Fitness guru Jack LaLanne died yesterday at his California home of pneumonia at age 96. I first began watching him on TV in the 60s, inspired by his zeal for the healthy life of exercise, juice and veggies. He set the plate for my turning to weights when I simply couldn’t stand the pangs of being over six feet, yet weighing only 135 pounds. High school was bad enough, with students calling me giraffe or zipper. Once I was told not to turn sideways, lest they not see me.
The day I went down to Sears and purchased the110 pound set of vinyl weights, including bar. remains embedded in my memory. I began with an empty bar, starting with one set of 5 reps, before moving to a subsequent set when I could do 6 reps, then to a third when I could complete 7 reps of several exercises. In the following weeks, I pursued the same regimen, except for adding 5 pounds every week. I was lucky to have a wonderful little paperback guide to follow, which I still have. It promised underweight readers that if they followed the exercise routine within six months they would be 25 to 30 lbs heavier. I worked hard, never missing a workout, saying no to fatigue and distractions. Every week, two pounds or more in weight gain, six months later, the promise had delivered, and I bathed in a sea of compliments.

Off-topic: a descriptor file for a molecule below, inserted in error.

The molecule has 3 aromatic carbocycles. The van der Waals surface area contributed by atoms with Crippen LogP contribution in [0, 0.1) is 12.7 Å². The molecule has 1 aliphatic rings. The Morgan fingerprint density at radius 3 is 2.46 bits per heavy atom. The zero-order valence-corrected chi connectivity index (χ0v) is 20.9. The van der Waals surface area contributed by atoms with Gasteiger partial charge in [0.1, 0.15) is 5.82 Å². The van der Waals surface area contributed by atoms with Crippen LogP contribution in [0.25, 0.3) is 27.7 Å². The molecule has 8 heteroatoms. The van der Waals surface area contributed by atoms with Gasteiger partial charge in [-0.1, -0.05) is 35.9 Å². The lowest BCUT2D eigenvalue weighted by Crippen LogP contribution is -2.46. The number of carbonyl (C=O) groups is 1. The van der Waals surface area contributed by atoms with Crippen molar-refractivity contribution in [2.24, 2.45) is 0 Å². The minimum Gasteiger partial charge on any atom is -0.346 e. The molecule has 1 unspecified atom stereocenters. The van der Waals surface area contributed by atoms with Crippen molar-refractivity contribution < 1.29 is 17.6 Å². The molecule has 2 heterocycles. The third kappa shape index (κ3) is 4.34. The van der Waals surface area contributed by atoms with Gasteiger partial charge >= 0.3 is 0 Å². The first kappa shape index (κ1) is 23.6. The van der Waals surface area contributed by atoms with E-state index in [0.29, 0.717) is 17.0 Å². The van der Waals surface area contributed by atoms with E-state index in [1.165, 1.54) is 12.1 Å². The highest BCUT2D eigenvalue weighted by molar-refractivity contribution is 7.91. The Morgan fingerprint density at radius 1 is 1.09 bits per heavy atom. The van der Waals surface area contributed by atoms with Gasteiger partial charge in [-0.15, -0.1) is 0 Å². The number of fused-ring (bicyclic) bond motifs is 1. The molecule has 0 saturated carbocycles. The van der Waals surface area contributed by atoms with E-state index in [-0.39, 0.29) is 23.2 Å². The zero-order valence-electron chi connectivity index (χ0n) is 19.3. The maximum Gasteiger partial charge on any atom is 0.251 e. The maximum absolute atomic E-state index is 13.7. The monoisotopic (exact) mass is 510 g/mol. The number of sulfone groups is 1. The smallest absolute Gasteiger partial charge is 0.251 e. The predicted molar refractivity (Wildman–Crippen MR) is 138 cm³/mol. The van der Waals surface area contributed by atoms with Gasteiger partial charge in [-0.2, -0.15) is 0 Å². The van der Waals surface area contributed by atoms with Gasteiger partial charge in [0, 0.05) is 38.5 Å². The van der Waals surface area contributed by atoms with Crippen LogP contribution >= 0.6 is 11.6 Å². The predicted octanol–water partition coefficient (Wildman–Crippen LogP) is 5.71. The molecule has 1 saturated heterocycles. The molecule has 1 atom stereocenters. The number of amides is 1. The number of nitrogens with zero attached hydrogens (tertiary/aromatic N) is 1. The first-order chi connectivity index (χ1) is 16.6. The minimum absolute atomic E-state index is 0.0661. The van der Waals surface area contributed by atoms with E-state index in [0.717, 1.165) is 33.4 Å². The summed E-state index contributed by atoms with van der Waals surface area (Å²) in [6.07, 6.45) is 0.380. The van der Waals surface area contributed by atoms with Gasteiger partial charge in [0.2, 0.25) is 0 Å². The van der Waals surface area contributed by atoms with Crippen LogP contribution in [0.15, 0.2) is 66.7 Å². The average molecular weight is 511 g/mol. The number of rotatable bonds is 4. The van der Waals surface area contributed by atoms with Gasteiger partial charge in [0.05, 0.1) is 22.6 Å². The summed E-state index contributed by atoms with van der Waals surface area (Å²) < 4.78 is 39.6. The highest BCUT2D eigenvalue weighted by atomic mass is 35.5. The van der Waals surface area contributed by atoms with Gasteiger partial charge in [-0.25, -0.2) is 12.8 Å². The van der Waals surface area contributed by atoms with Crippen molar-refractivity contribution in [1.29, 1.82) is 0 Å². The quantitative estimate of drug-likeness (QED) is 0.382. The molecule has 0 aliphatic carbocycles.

Jack was a pioneer when it came to the value of weights. In 1936, the pervasive notion was that weights made you muscle bound. He also fostered body building for women.
His own physical feats were legendary. When he was 43, he performed 1000 push-ups in 23 minutes. At 60, he swam from Alcatraz Island to Fisherman’s Wharf, hand- cuffed, shackled and towing a boat. At 70, he pretty much repeated the event in Long Beach.
I had begun to suspect that Jack was exempt from mortality. I had hoped, at the very least, he could reach the century mark. Recently, following heart valve surgery, he had remarked that he couldn’t die, for it would ruin his image.
But now, Jack, you can rest, your inspiration alive and well in all of us privileged to follow your recipe for active living and long life. Thank you, dear Jack.